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Music - Singles of the week - Friday, September 13, 2019

IndieLondon gleefully checks out the cream of the week’s singles

Noel Gallagher's High Flying Birds, This Is The Place

SINGLE OF THE WEEK 1: NOELL GALLAGHER’S HIGH FLYING BIRDS – A DREAM IS ALL YOU NEED TO GET BY: Noel Gallagher’s High Flying Birds have released another sublime new track, A Dream Is All I Need To Get By, which is available digitally now. In Noel’s own words: “To my ears, it sounds like one of those iconic B-sides by The Smiths, only obviously not as good. A song that was born very quickly, which is always a good sign… like it’s always existed… somewhere… Manchester probably.” As if to underline the diversity of The High Flying Birds’ new music, this once more sounds like a departure from anything close to an established sound (if they now have one). Lyrically, the sentiment behind it is quite wistful, with the central motif of “a dream is all I need to get by” worth getting behind (and something anyone can relate to). But there’s mention of talking in sleep, as well as laidback ‘ba da ba da’ harmonies, slinky guitars and electronics and a breezy disposition that is perfectly in keeping with the dream-laden nature of the words. It’s a beautiful song, tailor-made for laying back and enjoying. The track follows the release of similarly excellent new single, This Is The Place – available now – which is taken from the forthcoming EP of the same name.
Rating: 4 out of 5

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The Heavy, Put It On The Line

SINGLE OF THE WEEK 2: THE HEAVYPUT IT ON THE LINE (THEME FROM BORDERLANDS 3): It’s always good to have new material from The Heavy. The song is a track they were asked to write for Borderlands 3 and carries many of the classic Heavy traits: think How Do You Like Me Now? or That Kind of Man (which were heavily used for movie advertising campaigns once released). This adopts a classic blues rock/alternative vibe, dropping in slick beats, crunching blues-rock guitars and those distinct vocals. But there’s also some dreamy whistling to usher the track in, those deloiciously soul-filled falsetto vocals, as well as a gritty rock vibe throughout the chorus. It’s unmistakeably the work of The Heavy but it’s also different enough to suggest they’re continuing to expand their sound. Put It On The Line has all the potential to become another anthem for them, concluding with a gloriously heavy climax (complete with reverb and drums), before then ending on one throbbing guitar note. It’s an emphatic return from a band that has always known how to make an entrance.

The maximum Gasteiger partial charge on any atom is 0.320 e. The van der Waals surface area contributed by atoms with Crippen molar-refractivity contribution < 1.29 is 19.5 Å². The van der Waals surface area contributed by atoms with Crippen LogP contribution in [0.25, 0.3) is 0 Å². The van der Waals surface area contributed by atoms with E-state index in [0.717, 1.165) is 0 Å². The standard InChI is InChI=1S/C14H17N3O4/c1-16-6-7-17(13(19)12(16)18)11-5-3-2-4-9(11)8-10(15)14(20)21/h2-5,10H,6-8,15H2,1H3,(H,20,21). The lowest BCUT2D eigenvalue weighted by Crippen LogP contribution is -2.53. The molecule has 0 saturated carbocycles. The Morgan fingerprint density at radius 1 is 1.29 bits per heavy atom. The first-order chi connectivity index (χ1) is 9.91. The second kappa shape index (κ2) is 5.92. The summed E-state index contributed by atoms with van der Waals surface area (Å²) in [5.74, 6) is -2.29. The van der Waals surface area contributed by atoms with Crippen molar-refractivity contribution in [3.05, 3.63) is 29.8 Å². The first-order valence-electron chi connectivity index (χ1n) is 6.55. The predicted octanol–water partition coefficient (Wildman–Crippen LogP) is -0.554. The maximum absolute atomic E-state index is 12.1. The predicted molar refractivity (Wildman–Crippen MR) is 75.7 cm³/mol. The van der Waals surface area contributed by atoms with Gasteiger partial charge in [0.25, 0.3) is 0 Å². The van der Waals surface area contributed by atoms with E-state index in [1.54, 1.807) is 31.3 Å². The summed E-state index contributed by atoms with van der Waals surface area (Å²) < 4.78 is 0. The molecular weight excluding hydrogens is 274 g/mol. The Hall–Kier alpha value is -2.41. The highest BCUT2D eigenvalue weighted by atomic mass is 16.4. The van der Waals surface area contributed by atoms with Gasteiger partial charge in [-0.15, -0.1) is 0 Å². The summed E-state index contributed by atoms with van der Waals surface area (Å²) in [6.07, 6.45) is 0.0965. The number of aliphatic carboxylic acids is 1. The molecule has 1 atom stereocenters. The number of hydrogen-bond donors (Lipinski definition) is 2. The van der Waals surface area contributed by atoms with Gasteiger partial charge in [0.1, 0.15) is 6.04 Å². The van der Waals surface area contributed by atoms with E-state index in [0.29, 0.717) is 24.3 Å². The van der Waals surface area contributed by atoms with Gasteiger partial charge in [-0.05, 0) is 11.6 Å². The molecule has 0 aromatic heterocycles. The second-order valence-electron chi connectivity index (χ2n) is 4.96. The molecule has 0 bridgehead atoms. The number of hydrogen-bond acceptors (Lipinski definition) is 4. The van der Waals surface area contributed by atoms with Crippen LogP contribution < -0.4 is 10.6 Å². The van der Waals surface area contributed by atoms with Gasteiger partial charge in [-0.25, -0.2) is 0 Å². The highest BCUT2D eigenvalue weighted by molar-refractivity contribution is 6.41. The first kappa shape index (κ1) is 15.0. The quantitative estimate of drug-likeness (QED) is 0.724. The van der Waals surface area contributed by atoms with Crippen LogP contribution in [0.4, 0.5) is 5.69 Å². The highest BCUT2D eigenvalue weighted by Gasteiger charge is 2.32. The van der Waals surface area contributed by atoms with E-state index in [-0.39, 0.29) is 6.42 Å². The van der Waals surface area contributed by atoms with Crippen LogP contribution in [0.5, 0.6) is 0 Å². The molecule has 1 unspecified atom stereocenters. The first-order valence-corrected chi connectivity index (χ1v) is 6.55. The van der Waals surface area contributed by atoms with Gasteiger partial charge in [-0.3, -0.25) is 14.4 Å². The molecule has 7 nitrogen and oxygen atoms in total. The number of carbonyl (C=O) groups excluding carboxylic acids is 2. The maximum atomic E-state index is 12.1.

Rating: 4 out of 5

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Weezer, Van Weezer

SINGLE/VIDEO OF THE WEEK 1: WEEZERTHE END OF THE GAME: Multi-platinum, Grammy award-winning Weezer’s new single The End of the Game, produced by Suzy Shinn, will be included on their forthcoming 14th studio album, entitled Van Weezer, due out in May 2020. The track was dropped on the same day the band announced an extensive European tour with Green Day and Fall Out Boy. And in keeping with the style of those two bands, this showcases a heavier sound for Weezer, which paves the way for what to expect from the new LP, which derives its inspiration from the deepest roots of Weezer – metal! In his earliest years, Rivers was a huge KISS fan; Brian was a big Black Sabbath fan; Pat worshipped at the altar of Van Halen and Rush, and Scott loved Slayer and Metallica. And in those early riffs on the intro to this track, there’s a definite sense of KISS. But fear not, Weezer haven’t turned their backs on their own signature sound. The alt-rock, slacker vibe is inherent in the tight hooks, the epic chorus and those equally reassuring vocals. It’s still very much a Weezer track, complete with ‘woo hoo’ harmonies, terrific guitar work, tongue in cheek lyricism and a vibe that’s tailor made for enjoying. The Cherry Glazerr featuring video is equally worth checking out.
Rating: 4 out of 5

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Green Day, Father of All

GREEN DAYFATHER OF ALL…: Five-time Grammy Award-winning Rock and Roll Hall of Fame inductees Green Day have unleashed their fiery new single Father Of All…, the lead track on their forthcoming 13th studio album of the same name, which will be released on February 7, 2020, via Reprise / Warner Records. A manic fusion of soul, Motown, glam and punk, the track rattles off the blocks with blistering guitar hooks, livewire drum beats and an incendiary set of vocals that flit between gritty punk and crazy, Motown-inspired falsetto. It’s an adrenaline shot that, in Billy’s own words, are “dirty messy”. “The lyrics are like a party and lifestyle of not giving a fuck,” he continues. “The life AND death of the party. Not political. Surviving in chaos. The real shit. Me, Mike and Tre of the Green Day cut through the bullshit. That’s how it’s always been for us. Everything else is fake. Frauds I tell ya!! Rock has lost its balls. We’re gonna teabag all these mother fuckers. The baddest rock band on the planet that gives a shit.” And so there it is, Green Day are back and unapologetically brash. They have something to say and are not afraid to say it. With blistering songs such as this, it’ll be impossible to ignore them either. But then again, you won’t want to!
Rating: 4 out of 5

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Fall Out Boy, Dear Future Self